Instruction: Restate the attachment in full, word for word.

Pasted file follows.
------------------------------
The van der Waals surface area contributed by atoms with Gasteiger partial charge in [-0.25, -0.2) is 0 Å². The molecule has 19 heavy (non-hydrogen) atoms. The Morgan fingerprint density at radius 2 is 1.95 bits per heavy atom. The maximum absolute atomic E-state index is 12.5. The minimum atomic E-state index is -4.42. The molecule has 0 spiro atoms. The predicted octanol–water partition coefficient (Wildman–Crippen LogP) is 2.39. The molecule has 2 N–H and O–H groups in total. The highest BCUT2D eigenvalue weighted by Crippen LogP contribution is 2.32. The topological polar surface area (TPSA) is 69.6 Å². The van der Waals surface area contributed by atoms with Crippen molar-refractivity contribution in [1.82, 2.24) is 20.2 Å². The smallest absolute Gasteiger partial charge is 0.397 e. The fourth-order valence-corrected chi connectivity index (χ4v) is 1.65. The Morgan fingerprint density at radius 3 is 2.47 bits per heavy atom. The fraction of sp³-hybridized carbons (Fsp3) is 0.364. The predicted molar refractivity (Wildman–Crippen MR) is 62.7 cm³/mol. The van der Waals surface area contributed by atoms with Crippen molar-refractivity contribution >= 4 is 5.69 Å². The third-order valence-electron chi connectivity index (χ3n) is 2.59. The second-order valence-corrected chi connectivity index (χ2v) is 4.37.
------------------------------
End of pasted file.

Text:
The van der Waals surface area contributed by atoms with Gasteiger partial charge in [-0.25, -0.2) is 0 Å². The molecule has 19 heavy (non-hydrogen) atoms. The Morgan fingerprint density at radius 2 is 1.95 bits per heavy atom. The maximum absolute atomic E-state index is 12.5. The minimum atomic E-state index is -4.42. The molecule has 0 spiro atoms. The predicted octanol–water partition coefficient (Wildman–Crippen LogP) is 2.39. The molecule has 2 N–H and O–H groups in total. The highest BCUT2D eigenvalue weighted by Crippen LogP contribution is 2.32. The topological polar surface area (TPSA) is 69.6 Å². The van der Waals surface area contributed by atoms with Crippen molar-refractivity contribution in [1.82, 2.24) is 20.2 Å². The smallest absolute Gasteiger partial charge is 0.397 e. The fourth-order valence-corrected chi connectivity index (χ4v) is 1.65. The Morgan fingerprint density at radius 3 is 2.47 bits per heavy atom. The fraction of sp³-hybridized carbons (Fsp3) is 0.364. The predicted molar refractivity (Wildman–Crippen MR) is 62.7 cm³/mol. The van der Waals surface area contributed by atoms with Crippen molar-refractivity contribution >= 4 is 5.69 Å². The third-order valence-electron chi connectivity index (χ3n) is 2.59. The second-order valence-corrected chi connectivity index (χ2v) is 4.37.